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Construction on new fire hall underway in Clarenville

The new fire hall being built in Clarenville.
The new fire hall being built in Clarenville. - Jonathan Parsons

Contractors hope to have the building ready to occupy by March 2020

CLARENVILLE, N.L. —

The concrete has been poured and the walls will soon be ready to go up as construction of the new Clarenville fire hall is underway off O’Mahony Drive.
Initial work on the building continued, even though there was a delay submitting the final drawings to council for approval, said Clarenville’s chief administrative officer David Harris.
The tender for its construction was awarded last spring to Goobie Rentals and Contracting Ltd. which bid $2,369,500, not including HST.
The tender process itself was a unique.
There were originally two options for contractors to choose from: A bid including the price for a complete design and build for the hall, or what the building would cost for design and build with an annual lease agreement with the town.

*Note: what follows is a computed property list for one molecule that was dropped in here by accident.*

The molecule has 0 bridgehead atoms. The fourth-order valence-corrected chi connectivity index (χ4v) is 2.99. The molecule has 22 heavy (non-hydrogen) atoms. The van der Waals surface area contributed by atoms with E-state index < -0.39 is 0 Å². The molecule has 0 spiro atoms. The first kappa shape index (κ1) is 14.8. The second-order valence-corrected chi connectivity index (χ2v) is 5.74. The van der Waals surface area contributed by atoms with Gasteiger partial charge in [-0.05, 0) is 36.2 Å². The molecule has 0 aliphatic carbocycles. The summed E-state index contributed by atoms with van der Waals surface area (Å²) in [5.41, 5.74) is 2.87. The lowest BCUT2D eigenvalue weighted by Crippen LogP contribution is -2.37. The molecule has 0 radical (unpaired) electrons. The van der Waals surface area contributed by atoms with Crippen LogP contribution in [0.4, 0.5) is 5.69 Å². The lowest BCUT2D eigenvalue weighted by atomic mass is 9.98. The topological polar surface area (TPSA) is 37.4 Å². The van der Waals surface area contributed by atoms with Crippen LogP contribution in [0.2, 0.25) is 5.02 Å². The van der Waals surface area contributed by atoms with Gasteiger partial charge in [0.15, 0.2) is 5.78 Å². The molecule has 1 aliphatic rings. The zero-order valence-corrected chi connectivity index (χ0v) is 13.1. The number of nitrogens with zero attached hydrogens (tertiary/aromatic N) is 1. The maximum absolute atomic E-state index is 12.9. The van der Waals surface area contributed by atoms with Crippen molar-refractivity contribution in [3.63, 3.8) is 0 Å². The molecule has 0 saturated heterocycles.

Goobie Rentals was the lowest bid for a complete design and build for the town.
The fire hall itself includes:
• three bay, six truck storage, including room for a new ladder truck for the department;
• an upgraded square footage over the existing fire hall in the same building as the town hall;
• an unfinished lounge;
• storage area on second floor.
Harris said the contractor aims to have the building complete and ready to occupy by end of March 2020.
At that point, a simple move to the new facility from the existing hall will be required.
“Once the building is finished and commissioned we’ll just have to move the trucks and equipment from (the current hall),” said Harris.
He adds council is currently dealing with a request for proposals for additional renovations to the existing town hall once the fire department vacates the building for the new premises.
He estimated the work will cost between $100,000 and $150,000 for the engineering work to be done to ready it for tender.
He said the renovations will deal with any space issues, freed up by taking in fire hall space, as well as airflow problems. The current building doesn’t have an HVAC.
“There’s a bunch of occupational health and safety issues that have to addressed from an engineering perspective.”

Jonathan.parsons@thepacket.ca
Twitter: @jejparsons
 

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